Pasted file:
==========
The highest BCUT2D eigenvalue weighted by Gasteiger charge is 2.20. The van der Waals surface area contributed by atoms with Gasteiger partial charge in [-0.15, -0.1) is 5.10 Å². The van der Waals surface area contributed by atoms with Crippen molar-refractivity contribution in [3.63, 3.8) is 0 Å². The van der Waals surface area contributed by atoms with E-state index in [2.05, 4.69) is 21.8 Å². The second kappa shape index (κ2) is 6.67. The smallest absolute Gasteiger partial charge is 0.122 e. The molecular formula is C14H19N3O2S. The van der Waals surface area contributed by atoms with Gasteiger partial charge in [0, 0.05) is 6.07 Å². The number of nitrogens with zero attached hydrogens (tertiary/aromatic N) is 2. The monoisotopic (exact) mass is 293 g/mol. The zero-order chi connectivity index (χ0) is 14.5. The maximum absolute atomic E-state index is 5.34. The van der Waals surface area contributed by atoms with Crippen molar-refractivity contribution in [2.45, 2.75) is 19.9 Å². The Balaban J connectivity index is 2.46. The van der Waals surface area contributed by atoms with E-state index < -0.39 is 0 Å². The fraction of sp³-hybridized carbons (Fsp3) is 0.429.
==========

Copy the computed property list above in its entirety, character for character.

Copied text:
The highest BCUT2D eigenvalue weighted by Gasteiger charge is 2.20. The van der Waals surface area contributed by atoms with Gasteiger partial charge in [-0.15, -0.1) is 5.10 Å². The van der Waals surface area contributed by atoms with Crippen molar-refractivity contribution in [3.63, 3.8) is 0 Å². The van der Waals surface area contributed by atoms with E-state index in [2.05, 4.69) is 21.8 Å². The second kappa shape index (κ2) is 6.67. The smallest absolute Gasteiger partial charge is 0.122 e. The molecular formula is C14H19N3O2S. The van der Waals surface area contributed by atoms with Gasteiger partial charge in [0, 0.05) is 6.07 Å². The number of nitrogens with zero attached hydrogens (tertiary/aromatic N) is 2. The monoisotopic (exact) mass is 293 g/mol. The zero-order chi connectivity index (χ0) is 14.5. The maximum absolute atomic E-state index is 5.34. The van der Waals surface area contributed by atoms with Crippen molar-refractivity contribution in [2.45, 2.75) is 19.9 Å². The Balaban J connectivity index is 2.46. The van der Waals surface area contributed by atoms with E-state index < -0.39 is 0 Å². The fraction of sp³-hybridized carbons (Fsp3) is 0.429.